My interest in big trees began with a visit to the Carmanah Giant on my first trip on the West Coast Trail. I had read about the Giant on someone’s travel blog and did a little more research to find that it was no longer accessible (officially) from Carmanah Walbran Park due to trail closure for environmental protection. The fact that you could actually reach it from the WCT with minimal environmental damage ensured I would attempt it as I passed through and, sure enough, when I reached Carmanah Creek I rock hopped and waded my up to the Giant for an hour or so.
So the Giant was my first ‘big tree’ and from that stepping stone I discovered there was aregistry of the biggest trees of each species in BC. Using the registry and the internet it was fairly easy to find the places that had giant specimens and to begin to visit them.
For myself I found that I was particularly drawn to the classic straight-trunked Douglas fir and sitka spruce. I think this may be due to their difference from the trees I grew up with in the UK. To me there really is something special about a tree that might be 6’ (2m) or more in diameter and that grows straight up for 230’ (70m).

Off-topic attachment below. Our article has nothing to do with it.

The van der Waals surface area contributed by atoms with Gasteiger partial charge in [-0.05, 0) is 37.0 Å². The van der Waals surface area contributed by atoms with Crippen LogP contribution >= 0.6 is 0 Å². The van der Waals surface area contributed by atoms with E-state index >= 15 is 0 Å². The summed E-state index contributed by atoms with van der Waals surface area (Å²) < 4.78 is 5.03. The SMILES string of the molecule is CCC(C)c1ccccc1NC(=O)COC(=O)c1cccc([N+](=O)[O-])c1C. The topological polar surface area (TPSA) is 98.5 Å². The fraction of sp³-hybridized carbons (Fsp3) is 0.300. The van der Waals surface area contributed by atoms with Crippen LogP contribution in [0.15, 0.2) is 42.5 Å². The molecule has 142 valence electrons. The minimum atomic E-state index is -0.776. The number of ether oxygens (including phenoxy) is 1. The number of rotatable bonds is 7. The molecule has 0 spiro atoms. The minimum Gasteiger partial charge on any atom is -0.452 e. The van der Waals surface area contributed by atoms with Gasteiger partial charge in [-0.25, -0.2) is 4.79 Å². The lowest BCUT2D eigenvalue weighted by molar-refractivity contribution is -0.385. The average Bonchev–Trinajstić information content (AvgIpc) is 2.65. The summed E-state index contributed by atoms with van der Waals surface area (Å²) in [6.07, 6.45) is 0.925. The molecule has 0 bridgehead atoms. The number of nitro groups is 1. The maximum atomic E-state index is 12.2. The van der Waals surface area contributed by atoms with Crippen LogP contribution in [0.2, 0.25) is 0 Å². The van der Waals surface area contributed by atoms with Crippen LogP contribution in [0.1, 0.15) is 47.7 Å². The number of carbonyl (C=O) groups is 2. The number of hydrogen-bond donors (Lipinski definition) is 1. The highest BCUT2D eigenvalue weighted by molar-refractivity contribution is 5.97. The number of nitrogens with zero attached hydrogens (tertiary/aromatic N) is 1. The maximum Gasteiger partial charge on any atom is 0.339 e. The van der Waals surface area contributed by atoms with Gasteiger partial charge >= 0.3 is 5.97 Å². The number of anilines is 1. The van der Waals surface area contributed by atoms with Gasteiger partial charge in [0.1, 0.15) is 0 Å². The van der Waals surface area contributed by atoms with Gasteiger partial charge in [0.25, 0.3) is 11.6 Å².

In addition to their size there is the immense age of these wonderful behemoths. While a giant sitka may ‘only’ be 800 years old, large Douglas fir and western red cedar may reach back 1300-4000 years. Think about that. What was the human world like in 600-700AD when a tree like that gave root?
Since my early days of tree hunting I have ticked off a fair few of the trees that make it on to the register and a few large ones that don’t. They are all exciting, especially when you’re not expecting them. A friend and I found a big Douglas fir when bushwhacking up from Cheakamus Lake to Singing Pass. Given where we were we had to wonder whether anyone had ever seen that tree before.
My favourites? One of them has to be Maxine’s tree, partly because of the size of the tree (BC’s second largest sitka spruce) but also because of its location in the Walbran Valley, well away from the tourist crowds. The time and effort to get there are well rewarded when you finally make it. Maxine’s Tree hardly seems to taper at all and I would hazard the guess that it is still 6’ (2m) in diameter 200’ (60m) off the ground.
The Red Creek Fir is another that I love. There’s no doubting the size of this one, the world’s largest Douglas fir. A nice thing about visiting this tree is that the San Juan Spruce is only about an hour away (by car and foot) so the two can easily be visited on the same trip.
Of course I do have the dream of one day discovering my own giant, one that would make it on to the registry. I have a couple of places that I have scoped out on Google Earth as potential sites so you never know. Watch this space.